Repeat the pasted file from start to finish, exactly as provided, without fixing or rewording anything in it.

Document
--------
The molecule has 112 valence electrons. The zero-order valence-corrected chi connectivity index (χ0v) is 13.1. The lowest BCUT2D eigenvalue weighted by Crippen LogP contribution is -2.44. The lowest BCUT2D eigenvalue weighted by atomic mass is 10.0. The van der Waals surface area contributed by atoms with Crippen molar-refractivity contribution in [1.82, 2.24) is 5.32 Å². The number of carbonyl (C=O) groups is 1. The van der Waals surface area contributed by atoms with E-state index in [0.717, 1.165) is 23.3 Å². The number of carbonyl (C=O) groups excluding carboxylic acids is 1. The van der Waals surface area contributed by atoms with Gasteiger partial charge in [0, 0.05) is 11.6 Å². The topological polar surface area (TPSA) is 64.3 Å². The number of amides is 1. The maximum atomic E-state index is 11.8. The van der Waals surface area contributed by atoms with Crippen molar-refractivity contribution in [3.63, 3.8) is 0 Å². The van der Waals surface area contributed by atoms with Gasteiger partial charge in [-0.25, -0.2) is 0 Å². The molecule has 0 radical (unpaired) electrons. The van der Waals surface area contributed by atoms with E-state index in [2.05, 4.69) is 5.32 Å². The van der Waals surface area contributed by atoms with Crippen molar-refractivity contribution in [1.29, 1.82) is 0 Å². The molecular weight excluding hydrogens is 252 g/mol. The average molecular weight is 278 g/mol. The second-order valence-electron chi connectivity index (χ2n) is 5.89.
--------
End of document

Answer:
The molecule has 112 valence electrons. The zero-order valence-corrected chi connectivity index (χ0v) is 13.1. The lowest BCUT2D eigenvalue weighted by Crippen LogP contribution is -2.44. The lowest BCUT2D eigenvalue weighted by atomic mass is 10.0. The van der Waals surface area contributed by atoms with Crippen molar-refractivity contribution in [1.82, 2.24) is 5.32 Å². The number of carbonyl (C=O) groups is 1. The van der Waals surface area contributed by atoms with E-state index in [0.717, 1.165) is 23.3 Å². The number of carbonyl (C=O) groups excluding carboxylic acids is 1. The van der Waals surface area contributed by atoms with Gasteiger partial charge in [0, 0.05) is 11.6 Å². The topological polar surface area (TPSA) is 64.3 Å². The number of amides is 1. The maximum atomic E-state index is 11.8. The van der Waals surface area contributed by atoms with Crippen molar-refractivity contribution in [3.63, 3.8) is 0 Å². The van der Waals surface area contributed by atoms with Gasteiger partial charge in [-0.25, -0.2) is 0 Å². The molecule has 0 radical (unpaired) electrons. The van der Waals surface area contributed by atoms with E-state index in [2.05, 4.69) is 5.32 Å². The van der Waals surface area contributed by atoms with Crippen molar-refractivity contribution in [1.29, 1.82) is 0 Å². The molecular weight excluding hydrogens is 252 g/mol. The average molecular weight is 278 g/mol. The second-order valence-electron chi connectivity index (χ2n) is 5.89.